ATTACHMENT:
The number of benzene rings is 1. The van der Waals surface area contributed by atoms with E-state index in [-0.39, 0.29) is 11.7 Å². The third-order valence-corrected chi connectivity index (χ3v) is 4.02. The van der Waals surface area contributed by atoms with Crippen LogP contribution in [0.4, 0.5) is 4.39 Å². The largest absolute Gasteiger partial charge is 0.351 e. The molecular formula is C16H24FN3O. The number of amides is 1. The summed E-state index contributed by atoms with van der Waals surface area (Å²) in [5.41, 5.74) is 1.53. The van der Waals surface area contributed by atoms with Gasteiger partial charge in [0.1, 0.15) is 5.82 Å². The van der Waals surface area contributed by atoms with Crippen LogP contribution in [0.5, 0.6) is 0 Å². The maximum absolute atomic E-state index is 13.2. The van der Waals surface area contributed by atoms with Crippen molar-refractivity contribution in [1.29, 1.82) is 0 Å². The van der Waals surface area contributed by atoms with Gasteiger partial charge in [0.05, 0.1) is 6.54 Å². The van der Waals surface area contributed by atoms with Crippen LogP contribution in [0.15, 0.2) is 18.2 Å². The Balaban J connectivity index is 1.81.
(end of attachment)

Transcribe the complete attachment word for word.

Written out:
The number of benzene rings is 1. The van der Waals surface area contributed by atoms with E-state index in [-0.39, 0.29) is 11.7 Å². The third-order valence-corrected chi connectivity index (χ3v) is 4.02. The van der Waals surface area contributed by atoms with Crippen LogP contribution in [0.4, 0.5) is 4.39 Å². The largest absolute Gasteiger partial charge is 0.351 e. The molecular formula is C16H24FN3O. The number of amides is 1. The summed E-state index contributed by atoms with van der Waals surface area (Å²) in [5.41, 5.74) is 1.53. The van der Waals surface area contributed by atoms with Gasteiger partial charge in [0.1, 0.15) is 5.82 Å². The van der Waals surface area contributed by atoms with Crippen LogP contribution in [0.5, 0.6) is 0 Å². The maximum absolute atomic E-state index is 13.2. The van der Waals surface area contributed by atoms with Crippen molar-refractivity contribution in [1.29, 1.82) is 0 Å². The van der Waals surface area contributed by atoms with Gasteiger partial charge in [0.05, 0.1) is 6.54 Å². The van der Waals surface area contributed by atoms with Crippen LogP contribution in [0.15, 0.2) is 18.2 Å². The Balaban J connectivity index is 1.81.